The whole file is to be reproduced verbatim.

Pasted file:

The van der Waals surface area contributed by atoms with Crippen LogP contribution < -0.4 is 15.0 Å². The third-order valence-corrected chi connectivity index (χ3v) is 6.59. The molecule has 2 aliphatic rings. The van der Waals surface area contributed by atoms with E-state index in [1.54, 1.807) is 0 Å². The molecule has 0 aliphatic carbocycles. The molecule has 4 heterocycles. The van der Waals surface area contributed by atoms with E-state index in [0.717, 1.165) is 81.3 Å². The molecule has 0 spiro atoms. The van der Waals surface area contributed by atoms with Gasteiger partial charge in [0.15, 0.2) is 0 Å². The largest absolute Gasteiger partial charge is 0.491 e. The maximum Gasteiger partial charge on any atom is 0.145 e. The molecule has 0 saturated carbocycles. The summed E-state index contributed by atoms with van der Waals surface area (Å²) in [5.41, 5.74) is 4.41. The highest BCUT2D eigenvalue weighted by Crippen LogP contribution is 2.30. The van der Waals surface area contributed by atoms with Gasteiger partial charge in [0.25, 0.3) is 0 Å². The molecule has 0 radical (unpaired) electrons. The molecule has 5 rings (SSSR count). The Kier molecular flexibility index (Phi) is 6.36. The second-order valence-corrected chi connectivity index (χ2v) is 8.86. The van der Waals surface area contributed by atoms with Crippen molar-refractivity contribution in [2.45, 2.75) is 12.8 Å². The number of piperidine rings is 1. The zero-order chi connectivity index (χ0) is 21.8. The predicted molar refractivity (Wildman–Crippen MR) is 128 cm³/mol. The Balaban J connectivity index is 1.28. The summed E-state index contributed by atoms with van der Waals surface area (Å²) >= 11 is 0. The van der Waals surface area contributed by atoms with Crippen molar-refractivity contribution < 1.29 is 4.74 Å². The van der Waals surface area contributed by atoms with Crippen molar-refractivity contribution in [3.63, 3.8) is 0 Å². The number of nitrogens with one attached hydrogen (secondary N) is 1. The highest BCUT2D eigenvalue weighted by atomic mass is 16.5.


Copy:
The van der Waals surface area contributed by atoms with Crippen LogP contribution < -0.4 is 15.0 Å². The third-order valence-corrected chi connectivity index (χ3v) is 6.59. The molecule has 2 aliphatic rings. The van der Waals surface area contributed by atoms with E-state index in [1.54, 1.807) is 0 Å². The molecule has 0 aliphatic carbocycles. The molecule has 4 heterocycles. The van der Waals surface area contributed by atoms with E-state index in [0.717, 1.165) is 81.3 Å². The molecule has 0 spiro atoms. The van der Waals surface area contributed by atoms with Gasteiger partial charge in [0.15, 0.2) is 0 Å². The largest absolute Gasteiger partial charge is 0.491 e. The maximum Gasteiger partial charge on any atom is 0.145 e. The molecule has 0 saturated carbocycles. The summed E-state index contributed by atoms with van der Waals surface area (Å²) in [5.41, 5.74) is 4.41. The highest BCUT2D eigenvalue weighted by Crippen LogP contribution is 2.30. The van der Waals surface area contributed by atoms with Gasteiger partial charge in [0.25, 0.3) is 0 Å². The molecule has 0 radical (unpaired) electrons. The molecule has 5 rings (SSSR count). The Kier molecular flexibility index (Phi) is 6.36. The second-order valence-corrected chi connectivity index (χ2v) is 8.86. The van der Waals surface area contributed by atoms with Crippen molar-refractivity contribution in [2.45, 2.75) is 12.8 Å². The number of piperidine rings is 1. The zero-order chi connectivity index (χ0) is 21.8. The predicted molar refractivity (Wildman–Crippen MR) is 128 cm³/mol. The Balaban J connectivity index is 1.28. The summed E-state index contributed by atoms with van der Waals surface area (Å²) >= 11 is 0. The van der Waals surface area contributed by atoms with Crippen molar-refractivity contribution < 1.29 is 4.74 Å². The van der Waals surface area contributed by atoms with Crippen molar-refractivity contribution in [3.63, 3.8) is 0 Å². The number of nitrogens with one attached hydrogen (secondary N) is 1. The highest BCUT2D eigenvalue weighted by atomic mass is 16.5.